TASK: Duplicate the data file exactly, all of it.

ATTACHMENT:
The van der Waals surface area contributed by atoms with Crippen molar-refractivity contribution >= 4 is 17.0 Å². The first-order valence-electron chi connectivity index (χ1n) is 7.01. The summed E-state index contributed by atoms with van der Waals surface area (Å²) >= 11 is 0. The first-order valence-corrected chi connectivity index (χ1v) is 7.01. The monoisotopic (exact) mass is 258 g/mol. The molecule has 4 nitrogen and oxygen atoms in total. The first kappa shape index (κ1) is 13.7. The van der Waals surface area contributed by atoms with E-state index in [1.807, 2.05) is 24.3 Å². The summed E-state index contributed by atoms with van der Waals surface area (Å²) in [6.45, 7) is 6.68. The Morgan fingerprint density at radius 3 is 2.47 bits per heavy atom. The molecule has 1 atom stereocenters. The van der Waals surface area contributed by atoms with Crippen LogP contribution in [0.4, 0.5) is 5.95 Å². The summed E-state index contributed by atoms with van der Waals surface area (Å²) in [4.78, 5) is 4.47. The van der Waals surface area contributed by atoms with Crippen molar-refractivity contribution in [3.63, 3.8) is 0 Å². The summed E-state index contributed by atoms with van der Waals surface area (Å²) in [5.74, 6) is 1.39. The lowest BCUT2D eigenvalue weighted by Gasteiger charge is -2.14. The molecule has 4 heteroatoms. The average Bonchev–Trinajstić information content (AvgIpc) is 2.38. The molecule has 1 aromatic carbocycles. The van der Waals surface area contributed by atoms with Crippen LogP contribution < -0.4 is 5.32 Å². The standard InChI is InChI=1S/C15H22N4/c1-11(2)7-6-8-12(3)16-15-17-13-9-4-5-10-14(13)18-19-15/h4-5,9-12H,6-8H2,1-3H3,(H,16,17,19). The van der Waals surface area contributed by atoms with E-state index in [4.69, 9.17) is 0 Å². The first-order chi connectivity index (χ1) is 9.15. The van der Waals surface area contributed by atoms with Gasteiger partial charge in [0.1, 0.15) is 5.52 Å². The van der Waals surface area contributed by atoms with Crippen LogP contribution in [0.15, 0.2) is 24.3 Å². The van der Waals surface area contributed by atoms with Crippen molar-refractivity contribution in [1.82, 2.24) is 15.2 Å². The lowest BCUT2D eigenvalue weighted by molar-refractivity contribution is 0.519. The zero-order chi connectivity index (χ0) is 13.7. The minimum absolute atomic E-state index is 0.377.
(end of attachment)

The van der Waals surface area contributed by atoms with Crippen molar-refractivity contribution >= 4 is 17.0 Å². The first-order valence-electron chi connectivity index (χ1n) is 7.01. The summed E-state index contributed by atoms with van der Waals surface area (Å²) >= 11 is 0. The first-order valence-corrected chi connectivity index (χ1v) is 7.01. The monoisotopic (exact) mass is 258 g/mol. The molecule has 4 nitrogen and oxygen atoms in total. The first kappa shape index (κ1) is 13.7. The van der Waals surface area contributed by atoms with E-state index in [1.807, 2.05) is 24.3 Å². The summed E-state index contributed by atoms with van der Waals surface area (Å²) in [6.45, 7) is 6.68. The Morgan fingerprint density at radius 3 is 2.47 bits per heavy atom. The molecule has 1 atom stereocenters. The van der Waals surface area contributed by atoms with Crippen LogP contribution in [0.4, 0.5) is 5.95 Å². The summed E-state index contributed by atoms with van der Waals surface area (Å²) in [4.78, 5) is 4.47. The van der Waals surface area contributed by atoms with Crippen molar-refractivity contribution in [3.63, 3.8) is 0 Å². The summed E-state index contributed by atoms with van der Waals surface area (Å²) in [5.74, 6) is 1.39. The lowest BCUT2D eigenvalue weighted by Gasteiger charge is -2.14. The molecule has 4 heteroatoms. The average Bonchev–Trinajstić information content (AvgIpc) is 2.38. The molecule has 1 aromatic carbocycles. The van der Waals surface area contributed by atoms with Crippen LogP contribution < -0.4 is 5.32 Å². The standard InChI is InChI=1S/C15H22N4/c1-11(2)7-6-8-12(3)16-15-17-13-9-4-5-10-14(13)18-19-15/h4-5,9-12H,6-8H2,1-3H3,(H,16,17,19). The van der Waals surface area contributed by atoms with E-state index in [4.69, 9.17) is 0 Å². The first-order chi connectivity index (χ1) is 9.15. The van der Waals surface area contributed by atoms with Gasteiger partial charge in [0.1, 0.15) is 5.52 Å². The van der Waals surface area contributed by atoms with Crippen LogP contribution in [0.15, 0.2) is 24.3 Å². The van der Waals surface area contributed by atoms with Crippen molar-refractivity contribution in [1.82, 2.24) is 15.2 Å². The lowest BCUT2D eigenvalue weighted by molar-refractivity contribution is 0.519. The zero-order chi connectivity index (χ0) is 13.7. The minimum absolute atomic E-state index is 0.377.